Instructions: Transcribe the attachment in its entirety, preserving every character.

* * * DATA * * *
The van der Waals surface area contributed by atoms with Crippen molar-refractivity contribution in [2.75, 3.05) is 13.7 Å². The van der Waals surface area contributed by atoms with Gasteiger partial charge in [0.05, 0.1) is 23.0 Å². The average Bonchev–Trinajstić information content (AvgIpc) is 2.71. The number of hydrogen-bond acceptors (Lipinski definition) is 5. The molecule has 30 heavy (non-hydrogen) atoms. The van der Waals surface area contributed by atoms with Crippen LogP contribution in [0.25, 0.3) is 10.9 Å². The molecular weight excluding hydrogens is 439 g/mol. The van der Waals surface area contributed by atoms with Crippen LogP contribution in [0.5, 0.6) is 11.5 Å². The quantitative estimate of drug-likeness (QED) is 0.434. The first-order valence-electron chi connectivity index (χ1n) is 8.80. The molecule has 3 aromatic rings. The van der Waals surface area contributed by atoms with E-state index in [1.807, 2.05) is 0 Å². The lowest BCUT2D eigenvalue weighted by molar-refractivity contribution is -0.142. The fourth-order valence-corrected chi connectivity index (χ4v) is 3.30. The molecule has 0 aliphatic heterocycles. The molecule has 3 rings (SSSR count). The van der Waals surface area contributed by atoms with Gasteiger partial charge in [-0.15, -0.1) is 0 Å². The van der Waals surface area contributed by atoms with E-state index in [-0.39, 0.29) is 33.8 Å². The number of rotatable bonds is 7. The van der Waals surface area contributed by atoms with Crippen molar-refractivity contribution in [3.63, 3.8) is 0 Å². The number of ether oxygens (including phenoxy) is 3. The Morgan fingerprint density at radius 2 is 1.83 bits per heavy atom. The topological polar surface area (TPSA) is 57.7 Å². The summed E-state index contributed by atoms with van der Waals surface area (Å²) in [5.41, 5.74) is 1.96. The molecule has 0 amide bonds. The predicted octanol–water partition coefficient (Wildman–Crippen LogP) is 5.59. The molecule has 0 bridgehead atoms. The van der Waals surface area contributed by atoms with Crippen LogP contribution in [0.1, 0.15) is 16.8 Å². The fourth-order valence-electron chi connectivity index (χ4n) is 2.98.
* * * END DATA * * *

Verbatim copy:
The van der Waals surface area contributed by atoms with Crippen molar-refractivity contribution in [2.75, 3.05) is 13.7 Å². The van der Waals surface area contributed by atoms with Gasteiger partial charge in [0.05, 0.1) is 23.0 Å². The average Bonchev–Trinajstić information content (AvgIpc) is 2.71. The number of hydrogen-bond acceptors (Lipinski definition) is 5. The molecule has 30 heavy (non-hydrogen) atoms. The van der Waals surface area contributed by atoms with Crippen LogP contribution in [0.25, 0.3) is 10.9 Å². The molecular weight excluding hydrogens is 439 g/mol. The van der Waals surface area contributed by atoms with Crippen LogP contribution in [0.5, 0.6) is 11.5 Å². The quantitative estimate of drug-likeness (QED) is 0.434. The first-order valence-electron chi connectivity index (χ1n) is 8.80. The molecule has 3 aromatic rings. The van der Waals surface area contributed by atoms with E-state index in [1.807, 2.05) is 0 Å². The lowest BCUT2D eigenvalue weighted by molar-refractivity contribution is -0.142. The fourth-order valence-corrected chi connectivity index (χ4v) is 3.30. The molecule has 0 aliphatic heterocycles. The molecule has 3 rings (SSSR count). The van der Waals surface area contributed by atoms with Gasteiger partial charge in [-0.15, -0.1) is 0 Å². The van der Waals surface area contributed by atoms with E-state index in [-0.39, 0.29) is 33.8 Å². The number of rotatable bonds is 7. The van der Waals surface area contributed by atoms with Crippen molar-refractivity contribution in [3.63, 3.8) is 0 Å². The number of ether oxygens (including phenoxy) is 3. The Morgan fingerprint density at radius 2 is 1.83 bits per heavy atom. The topological polar surface area (TPSA) is 57.7 Å². The summed E-state index contributed by atoms with van der Waals surface area (Å²) in [5.41, 5.74) is 1.96. The molecule has 0 amide bonds. The predicted octanol–water partition coefficient (Wildman–Crippen LogP) is 5.59. The molecule has 0 bridgehead atoms. The van der Waals surface area contributed by atoms with Crippen LogP contribution in [0.1, 0.15) is 16.8 Å². The fourth-order valence-electron chi connectivity index (χ4n) is 2.98.